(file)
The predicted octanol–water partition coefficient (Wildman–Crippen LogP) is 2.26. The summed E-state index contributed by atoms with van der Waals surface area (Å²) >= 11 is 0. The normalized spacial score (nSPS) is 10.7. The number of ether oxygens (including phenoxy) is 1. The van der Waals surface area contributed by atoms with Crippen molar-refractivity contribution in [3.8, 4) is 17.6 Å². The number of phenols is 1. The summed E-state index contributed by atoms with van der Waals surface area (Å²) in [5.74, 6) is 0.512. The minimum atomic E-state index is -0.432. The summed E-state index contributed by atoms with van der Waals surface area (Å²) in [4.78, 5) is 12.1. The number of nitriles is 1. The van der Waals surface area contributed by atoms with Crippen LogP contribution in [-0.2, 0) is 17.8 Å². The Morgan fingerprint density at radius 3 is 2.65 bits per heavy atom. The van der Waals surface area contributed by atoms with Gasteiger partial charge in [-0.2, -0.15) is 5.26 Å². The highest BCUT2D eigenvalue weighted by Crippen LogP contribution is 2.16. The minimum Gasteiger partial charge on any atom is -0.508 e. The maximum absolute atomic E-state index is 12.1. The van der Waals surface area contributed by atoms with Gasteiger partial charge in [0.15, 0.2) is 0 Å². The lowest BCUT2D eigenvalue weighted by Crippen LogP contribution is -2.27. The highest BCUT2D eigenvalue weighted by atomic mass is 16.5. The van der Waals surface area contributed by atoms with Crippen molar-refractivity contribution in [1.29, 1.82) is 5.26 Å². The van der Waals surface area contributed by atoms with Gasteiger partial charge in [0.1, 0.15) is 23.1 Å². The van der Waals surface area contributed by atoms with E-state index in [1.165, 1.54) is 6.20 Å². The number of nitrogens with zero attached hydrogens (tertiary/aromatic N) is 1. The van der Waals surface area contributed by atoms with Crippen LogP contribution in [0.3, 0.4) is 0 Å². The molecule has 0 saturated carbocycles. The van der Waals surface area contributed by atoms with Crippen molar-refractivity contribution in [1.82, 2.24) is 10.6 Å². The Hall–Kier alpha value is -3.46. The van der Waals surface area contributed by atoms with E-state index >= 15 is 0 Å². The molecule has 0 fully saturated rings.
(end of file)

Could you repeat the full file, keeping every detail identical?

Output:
The predicted octanol–water partition coefficient (Wildman–Crippen LogP) is 2.26. The summed E-state index contributed by atoms with van der Waals surface area (Å²) >= 11 is 0. The normalized spacial score (nSPS) is 10.7. The number of ether oxygens (including phenoxy) is 1. The van der Waals surface area contributed by atoms with Crippen molar-refractivity contribution in [3.8, 4) is 17.6 Å². The number of phenols is 1. The summed E-state index contributed by atoms with van der Waals surface area (Å²) in [5.74, 6) is 0.512. The minimum atomic E-state index is -0.432. The summed E-state index contributed by atoms with van der Waals surface area (Å²) in [4.78, 5) is 12.1. The number of nitriles is 1. The van der Waals surface area contributed by atoms with Crippen LogP contribution in [-0.2, 0) is 17.8 Å². The Morgan fingerprint density at radius 3 is 2.65 bits per heavy atom. The van der Waals surface area contributed by atoms with Gasteiger partial charge in [-0.2, -0.15) is 5.26 Å². The highest BCUT2D eigenvalue weighted by Crippen LogP contribution is 2.16. The minimum Gasteiger partial charge on any atom is -0.508 e. The maximum absolute atomic E-state index is 12.1. The van der Waals surface area contributed by atoms with Gasteiger partial charge in [0.15, 0.2) is 0 Å². The lowest BCUT2D eigenvalue weighted by Crippen LogP contribution is -2.27. The highest BCUT2D eigenvalue weighted by atomic mass is 16.5. The van der Waals surface area contributed by atoms with Crippen molar-refractivity contribution in [1.29, 1.82) is 5.26 Å². The van der Waals surface area contributed by atoms with Gasteiger partial charge in [0.1, 0.15) is 23.1 Å². The van der Waals surface area contributed by atoms with E-state index in [1.165, 1.54) is 6.20 Å². The number of nitrogens with zero attached hydrogens (tertiary/aromatic N) is 1. The van der Waals surface area contributed by atoms with Crippen LogP contribution in [0.3, 0.4) is 0 Å². The molecule has 0 saturated carbocycles. The van der Waals surface area contributed by atoms with Crippen molar-refractivity contribution in [1.82, 2.24) is 10.6 Å². The Hall–Kier alpha value is -3.46. The van der Waals surface area contributed by atoms with E-state index >= 15 is 0 Å². The molecule has 0 fully saturated rings.